by Daniel Nkado
This is not my story.
No, it isn’t. It’s actually my father’s, the way he told it to me. Unlike most babies, I wasn’t born in a hospital. Come to think of it, no one actually knows where I was born. Or who my mother is.
My father picked me by the corner of the wall. He said it was on a very cold morning. I was wrapped in an old blouse. He said it was dirty and blood-stained. It must have belonged to my mother.
My father carried me to the local nurse, but she wouldn’t touch me. She said I was too tiny to survive. That my mother obviously hadn’t fed well while she was pregnant with me.
My father asked her what he should do with me and the plump nurse shook her head. ‘Oja, I really do not know,’ she told him. She came close and checked me again. She raised one of my legs. My father said each of my legs was just the size of two fingers joined together.
‘She is too thin and weak,’ the nurse said to him. She shook her head. ‘She will not survive.’
On his way home, my father thought of something. He turned and headed straight to the chief’s house. He was the only one in the entire village that could afford to transport me across the river. To the good hospital. The one that was built from cement and had nurses that spoke in the foreign tongue.
‘A baby!’ the big-bellied chief gasped on seeing me.
‘Yes, a baby,’ my father said.
‘You do not have a wife, Oja, who is the mother?’ he asked my father.
‘I do not know,’ my father said. ‘I saw her in front of my house this morning.’
The chief’s senior wife came close and stared at me. ‘She is very tiny,’ she said.
‘Please, I want you to take her,’ my father said.
The chief gave him a look. ‘Take her?’
‘Yes. Across the river, to the learned men.’
The chief smiled. ‘She will not survive, Oja,’ he said.
‘Please,’ my father insisted.
The senior wife touched me. ‘She is just very tiny,’ she said again.
‘Please take her,’ my father said, extending me.
She drew back slightly, as if afraid of me.
‘Go home, Oja,’ the chief told him. ‘That thing will not live.’
My father only now stared, not knowing what else to say. Or do.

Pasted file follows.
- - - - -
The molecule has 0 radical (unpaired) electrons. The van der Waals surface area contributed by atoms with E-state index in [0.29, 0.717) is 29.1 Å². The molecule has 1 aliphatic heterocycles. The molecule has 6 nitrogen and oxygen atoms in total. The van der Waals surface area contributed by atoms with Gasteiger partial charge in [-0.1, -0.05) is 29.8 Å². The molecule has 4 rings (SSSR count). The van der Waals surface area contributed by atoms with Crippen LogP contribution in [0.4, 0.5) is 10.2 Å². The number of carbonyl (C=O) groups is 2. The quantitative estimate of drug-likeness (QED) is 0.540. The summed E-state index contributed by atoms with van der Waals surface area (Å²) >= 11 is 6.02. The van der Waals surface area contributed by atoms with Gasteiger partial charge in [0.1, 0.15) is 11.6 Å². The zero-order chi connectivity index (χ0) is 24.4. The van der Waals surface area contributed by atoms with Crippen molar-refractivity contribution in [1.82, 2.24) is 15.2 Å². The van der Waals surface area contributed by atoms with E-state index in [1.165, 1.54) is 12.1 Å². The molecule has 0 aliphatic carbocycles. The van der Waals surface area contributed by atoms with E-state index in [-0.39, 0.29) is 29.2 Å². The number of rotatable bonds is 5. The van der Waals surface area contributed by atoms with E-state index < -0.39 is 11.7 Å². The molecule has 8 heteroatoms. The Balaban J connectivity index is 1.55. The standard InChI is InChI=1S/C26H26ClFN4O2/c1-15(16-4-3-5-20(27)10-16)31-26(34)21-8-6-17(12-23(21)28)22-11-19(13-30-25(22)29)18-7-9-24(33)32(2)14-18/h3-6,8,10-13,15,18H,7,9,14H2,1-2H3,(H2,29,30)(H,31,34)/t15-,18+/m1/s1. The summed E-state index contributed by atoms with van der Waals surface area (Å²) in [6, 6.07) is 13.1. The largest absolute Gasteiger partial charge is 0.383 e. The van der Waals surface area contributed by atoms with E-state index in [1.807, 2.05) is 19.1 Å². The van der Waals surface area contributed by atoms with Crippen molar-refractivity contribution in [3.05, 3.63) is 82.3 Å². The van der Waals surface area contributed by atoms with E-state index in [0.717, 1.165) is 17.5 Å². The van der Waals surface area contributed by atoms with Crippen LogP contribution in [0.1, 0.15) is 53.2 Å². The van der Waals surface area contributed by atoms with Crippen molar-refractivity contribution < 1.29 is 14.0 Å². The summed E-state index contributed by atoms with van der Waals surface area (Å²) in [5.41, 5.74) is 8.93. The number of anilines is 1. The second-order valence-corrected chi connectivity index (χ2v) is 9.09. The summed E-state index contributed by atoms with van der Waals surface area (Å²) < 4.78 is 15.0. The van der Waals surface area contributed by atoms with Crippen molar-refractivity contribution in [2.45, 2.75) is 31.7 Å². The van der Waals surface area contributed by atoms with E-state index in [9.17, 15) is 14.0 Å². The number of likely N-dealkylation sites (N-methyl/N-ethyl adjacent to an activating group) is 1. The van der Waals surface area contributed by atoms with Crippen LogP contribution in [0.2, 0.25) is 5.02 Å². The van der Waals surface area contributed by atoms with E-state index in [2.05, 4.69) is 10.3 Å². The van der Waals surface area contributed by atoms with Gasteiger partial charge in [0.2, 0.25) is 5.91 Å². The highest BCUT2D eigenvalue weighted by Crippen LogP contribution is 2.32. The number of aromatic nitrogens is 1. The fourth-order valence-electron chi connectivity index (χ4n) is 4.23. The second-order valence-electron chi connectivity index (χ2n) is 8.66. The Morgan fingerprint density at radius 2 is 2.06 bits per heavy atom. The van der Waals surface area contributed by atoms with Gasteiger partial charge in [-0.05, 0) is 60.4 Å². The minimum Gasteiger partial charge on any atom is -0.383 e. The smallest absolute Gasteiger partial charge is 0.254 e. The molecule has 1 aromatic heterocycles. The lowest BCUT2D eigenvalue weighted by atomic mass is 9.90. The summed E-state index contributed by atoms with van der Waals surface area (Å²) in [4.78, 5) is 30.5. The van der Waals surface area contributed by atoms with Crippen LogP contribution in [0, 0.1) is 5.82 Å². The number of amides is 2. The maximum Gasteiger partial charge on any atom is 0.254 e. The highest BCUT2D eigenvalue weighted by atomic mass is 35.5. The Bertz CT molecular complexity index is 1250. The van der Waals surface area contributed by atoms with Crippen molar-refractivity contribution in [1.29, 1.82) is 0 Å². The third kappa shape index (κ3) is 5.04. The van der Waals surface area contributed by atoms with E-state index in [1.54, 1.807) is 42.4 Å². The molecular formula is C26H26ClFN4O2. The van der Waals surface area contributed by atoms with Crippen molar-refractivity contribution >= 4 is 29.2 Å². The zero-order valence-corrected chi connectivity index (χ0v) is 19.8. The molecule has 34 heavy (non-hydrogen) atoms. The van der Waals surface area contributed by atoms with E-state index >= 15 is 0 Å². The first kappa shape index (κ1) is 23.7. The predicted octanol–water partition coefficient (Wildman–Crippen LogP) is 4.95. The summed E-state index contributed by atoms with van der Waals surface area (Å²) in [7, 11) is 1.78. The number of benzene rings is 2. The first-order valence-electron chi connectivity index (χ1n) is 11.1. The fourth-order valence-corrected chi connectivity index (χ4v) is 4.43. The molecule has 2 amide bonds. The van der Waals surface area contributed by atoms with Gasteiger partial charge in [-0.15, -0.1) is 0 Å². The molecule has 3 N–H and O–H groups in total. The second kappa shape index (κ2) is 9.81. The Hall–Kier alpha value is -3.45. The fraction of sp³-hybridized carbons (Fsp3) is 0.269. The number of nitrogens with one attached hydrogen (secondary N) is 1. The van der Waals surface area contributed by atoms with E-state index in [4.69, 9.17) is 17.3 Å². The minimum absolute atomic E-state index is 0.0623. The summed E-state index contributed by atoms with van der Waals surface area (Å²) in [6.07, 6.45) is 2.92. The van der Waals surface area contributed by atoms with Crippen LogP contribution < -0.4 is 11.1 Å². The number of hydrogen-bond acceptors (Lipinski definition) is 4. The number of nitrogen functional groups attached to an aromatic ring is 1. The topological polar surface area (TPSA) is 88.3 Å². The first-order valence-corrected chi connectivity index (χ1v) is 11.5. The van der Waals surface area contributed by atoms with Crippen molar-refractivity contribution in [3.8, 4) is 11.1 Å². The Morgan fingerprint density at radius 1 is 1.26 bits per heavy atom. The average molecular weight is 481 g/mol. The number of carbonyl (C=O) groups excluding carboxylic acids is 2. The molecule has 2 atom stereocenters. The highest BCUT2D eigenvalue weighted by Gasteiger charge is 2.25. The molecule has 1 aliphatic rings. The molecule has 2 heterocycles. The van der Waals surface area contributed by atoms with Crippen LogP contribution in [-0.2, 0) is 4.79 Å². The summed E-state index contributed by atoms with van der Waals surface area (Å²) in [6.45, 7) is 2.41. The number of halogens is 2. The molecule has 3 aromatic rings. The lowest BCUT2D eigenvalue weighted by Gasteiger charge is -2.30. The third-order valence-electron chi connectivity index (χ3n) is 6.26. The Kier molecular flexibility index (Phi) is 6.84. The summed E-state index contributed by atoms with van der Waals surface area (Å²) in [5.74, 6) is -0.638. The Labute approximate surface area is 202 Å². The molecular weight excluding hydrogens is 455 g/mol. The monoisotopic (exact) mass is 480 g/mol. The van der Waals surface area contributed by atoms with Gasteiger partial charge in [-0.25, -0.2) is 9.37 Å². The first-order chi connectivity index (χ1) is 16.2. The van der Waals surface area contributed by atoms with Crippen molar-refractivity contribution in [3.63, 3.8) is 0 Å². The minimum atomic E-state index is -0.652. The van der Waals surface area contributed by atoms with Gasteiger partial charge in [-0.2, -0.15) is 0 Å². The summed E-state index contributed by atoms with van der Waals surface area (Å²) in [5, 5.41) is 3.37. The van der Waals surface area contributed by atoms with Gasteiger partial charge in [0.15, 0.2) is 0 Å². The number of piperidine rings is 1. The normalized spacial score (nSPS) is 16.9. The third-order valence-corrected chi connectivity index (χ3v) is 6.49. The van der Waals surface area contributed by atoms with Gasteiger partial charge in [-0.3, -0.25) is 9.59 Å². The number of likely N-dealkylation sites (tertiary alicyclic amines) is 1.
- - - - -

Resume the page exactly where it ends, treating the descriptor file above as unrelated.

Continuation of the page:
‘Please give me a little baby milk for her,’ my father finally asked.
The chief smiled his shallow smile again. ‘I have 14 children, my good herder, I do not have even enough milk for all of them.’
My father nodded and turned to leave.
‘Go well, Oja,’ the senior wife said, waving lightly at my father.
My father nodded and left.
At home, my father gathered all his clothing together and laid me in the heap.
He walked to the newly freshened cow and drew some milk in a bowl. Back inside the house, he dipped a finger into the milk and put in my mouth. My toothless gums tightened around his finger. My father said he’d smiled then, because the sensation had tickled him.
He fed me that way till the entire milk in the bowl was gone. That was when I first moved, my father said. I’d shaken my hands as if wanting to clap, my soft tiny fingers curled up.
In the afternoon, my father fed me that way again. And that way too in the evening. And the next day. And the next. Till one day that I made my first sound: ‘Paah!’
My father smiled. He said by then I’ve added a little more flesh. From the trees in the bush at the back of the farm, he cut some fronds. And with them he made me a cot. It was shaped like a basket, my father said. A standing rectangular basket.
He said he would show it to me. And some other things I needed to see. He named me the day I first crawled out of the cot on my own. He called me Nto-nto, for I was very small.
The cow from whose milk he nursed me died when I was eight. I needed not to be told that. My father and I had buried her together.
I was twelve when I left the farm. The foreigners had gathered all the children in the village together. They taught us their alphabet and how to form words from it.
They promised to take the fastest learners with them. They gave a test and I passed and was chosen. But I did not want to go with them. I did not want to leave Paa. But he said I should go. That I should follow them.
He said it was for the better. Yet he was crying when he said it. I started to cry too. He hugged me tight and wouldn’t let go, till the slim woman in a white shirt and blue skirt came close and said, ‘We have to go now, farmer.’
I remembered her. Her wrinkled face, the round transparent glasses that framed her eyes and her short greying hair.
Sister Mathilda we called her.
I miss her.
But I miss Paa more.
Paa died yesterday in this same hospital where I now work. I did everything I could, but the cough just won’t stop.
‘Leave it,’ he finally said to me. ‘Leave it, Nto-nto m, inu.’
I didn’t. I continued to press down on his chest, battling to calm the hacking and wheezing. It had grown so stubborn over the weeks, the cough. But then it finally stopped. I was about to breathe a sigh of relief when Paa’s eyes closed.
I was there. I saw it all. I watched his eyes close, his breathing die and his arms stretch out. I fell to the floor and rolled in my tears. My fellow doctors came, but they couldn’t restrain me.